Shafali & Sneh’s Contrasting Routes to Memorable Test Debuts
While Shafali has been an out-and-out success, Sneh Rana had to take a circuitous route to reach her destination.
As the two stood tall to help India stave off defeat in their first Test match in seven years, one could not help but muse at the contrasting journeys of the two players that have led them to become integral parts of the Indian team.
Breaking Into the Team
Shafali Verma first garnered attention when she finished as the highest run-scorer in the Women's T20 Challenger Trophy 2020, with 189 runs from five appearances at 47.25. What shone through was her strike rate of 156.20.
The next highest strike rate among batters with over 100 runs was Priya Punia's 116.67. It was quite obvious that India had been lacking a power-hitter and with the Women's T20 World Cup coming up, they had unearthed a gem.
Verma hit the ball out of the park, both literally and figuratively, as she ended up being the leading run-scorer for India in the Women's T20 World Cup with 163 runs from five matches at a strike rate of 158.25 – the highest in the competition by a fair margin. India's ride to the final of the showpiece event owed credit to the explosive Haryana opener.
In what seems like a daft decision with the advantage of hindsight, India overlooked Verma in the home series against South Africa. But once she was picked for the England tour, the opener ensured that she left nothing to chance.
While 17-year-old Verma has been an out-and-out success, Rana, at 27, has had to take a different and circuitous route to reach her destination.
After having impressed in domestic cricket, Rana made her India debut in 2014, but a serious knee injury and lack of form pushed her to the sidelines. However, the all-rounder did not lose hope and kept putting in the hard yards. Alongside Mithali Raj, Rana guided Railways to the title in the Women's Senior One Day Trophy 2020, claiming 18 wickets and blasting 160 runs at a strike rate of over 120.
Her performances did not go unnoticed as she earned a well-deserved call up for the England tour. Playing her first international match since February 2016, Rana showed she still has the requisites to be successful at the highest level.
From Uncertain Starters to Certain Stars
It is amusing that both Rana and Shafali Verma were not lock-ins to make the Indian Playing XI for the one-off Test. As it turned out, they ended up being the most impactful players for the team.
India had the options of Jemimah Rodrigues and Priya Punia to open alongside Smriti Mandhana and given the technique and temperament of both players, it wouldn't have come as a surprise to all if the team management had gone for either of the two ahead of Verma.
However, once Mithali Raj got to know that they would be playing on a used surface, with liberal seam movement unlikely, she decided to hand the explosive opener her maiden Test cap.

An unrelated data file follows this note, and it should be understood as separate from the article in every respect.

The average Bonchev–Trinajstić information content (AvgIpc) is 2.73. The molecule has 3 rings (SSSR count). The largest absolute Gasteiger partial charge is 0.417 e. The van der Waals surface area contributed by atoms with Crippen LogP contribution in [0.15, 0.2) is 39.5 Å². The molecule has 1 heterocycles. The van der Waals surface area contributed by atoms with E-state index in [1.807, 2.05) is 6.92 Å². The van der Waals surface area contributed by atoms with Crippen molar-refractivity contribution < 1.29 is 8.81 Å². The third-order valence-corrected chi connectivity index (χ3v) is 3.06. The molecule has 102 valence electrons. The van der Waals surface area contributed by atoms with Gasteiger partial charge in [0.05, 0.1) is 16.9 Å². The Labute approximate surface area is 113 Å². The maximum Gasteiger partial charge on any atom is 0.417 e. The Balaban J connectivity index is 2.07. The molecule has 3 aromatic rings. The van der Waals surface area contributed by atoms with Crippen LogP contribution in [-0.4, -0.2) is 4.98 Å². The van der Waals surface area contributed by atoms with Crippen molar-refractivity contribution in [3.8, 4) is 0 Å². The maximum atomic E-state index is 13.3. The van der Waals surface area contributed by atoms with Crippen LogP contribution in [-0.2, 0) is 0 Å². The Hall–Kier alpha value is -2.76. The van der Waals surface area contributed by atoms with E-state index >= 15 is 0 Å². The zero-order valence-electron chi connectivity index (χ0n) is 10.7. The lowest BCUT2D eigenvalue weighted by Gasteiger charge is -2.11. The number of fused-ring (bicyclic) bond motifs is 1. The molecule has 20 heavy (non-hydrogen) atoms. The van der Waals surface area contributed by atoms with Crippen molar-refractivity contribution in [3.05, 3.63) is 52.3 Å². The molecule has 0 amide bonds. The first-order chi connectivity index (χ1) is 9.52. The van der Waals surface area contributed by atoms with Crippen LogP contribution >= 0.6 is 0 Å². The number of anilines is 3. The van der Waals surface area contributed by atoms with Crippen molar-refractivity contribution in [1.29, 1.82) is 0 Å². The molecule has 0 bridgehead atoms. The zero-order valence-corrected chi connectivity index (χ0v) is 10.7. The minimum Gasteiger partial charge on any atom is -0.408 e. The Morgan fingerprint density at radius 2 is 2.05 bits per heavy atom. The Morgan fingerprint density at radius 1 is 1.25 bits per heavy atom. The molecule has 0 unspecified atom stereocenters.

Likewise, it was not the most sensible decision in terms of cricketing logic to pick two off-spinners, especially against an England side packed with right-handers, with both spinning the ball towards the batters. It would have been ideal to pick left-arm spinner Ekta Bisht or leg spinner Poonam Yadav for the sake of some variety in the Indian bowling line-up.
Off- spin bowling all-rounder Sneha Rana, however, repaid the faith of head coach Ramesh Powar and captain Mithali Raj not only with the bat, which was the clincher to get her the nod, but with her primary skill as well.
Rana's All-Round Brilliance
With not much happening for the first 20 overs of the Indian bowling innings apart from a dropped catch by Smriti Mandhana in the slips off Jhulan Goswami, Rana accounted for the dismissal of England opener Tammy Beaumont for 66 after the batter looked well set for a big one.
She went on to dismiss Amy Jones, Georgie Elvis, and Anya Shrubsole to pick up four wickets from 39.2 overs – the most by an Indian bowler in the innings. Deepti Sharma bowled the second most with 27.
After getting dismissed cheaply off a peach from Sophie Ecclestone in the first innings, Rana, batting unusually low at No. 8, pitched her tent at the crease with India fighting to save the Test match in the second innings after following on. She batted on for almost 17 overs with Shikha Pandey and then for over 30 overs with Taniya Bhatia to take India to safety.
Rana became the first Indian player, and the fourth player overall in women’s cricket, to score a half century and pick up a four-wicket haul on Test debut. Her 80 not out is the third-highest score at number 8 or lower. Rana’s unbeaten 104-run partnership with wicketkeeper Taniya Bhatia is the second-highest ninth-wicket stand in women’s Tests.
Verma, the Trailblazer
No one would have begrudged the presenters had Rana got the Player of the Match award, but it went to another Indian debutante, Shafali Verma, who carried the tag of India's most impactful batter with aplomb, an honour only a few can rock on debut.
Her 96 off 152 deliveries in India's first innings – and there was no reason for her to not strike a century (or two) – and her 167-run stand with Smriti Mandhana set up the proceedings for India. In the second innings as well, Verma was clearly India's most threatening batter in the top seven.
Verma's 159 runs in the match is the third-highest by a player on women's Test debut. She also became the youngest batter (male or female) to score two half centuries in a Test match, only behind Sachin Tendulkar, and only the fourth woman to have won the Player of the Match award on Test debut.
With one aged 17 and the other 27, clearly the career graphs of Verma and Rana have been quite different from each other, but both have led to the same spot – the peak of cricketing brilliance.
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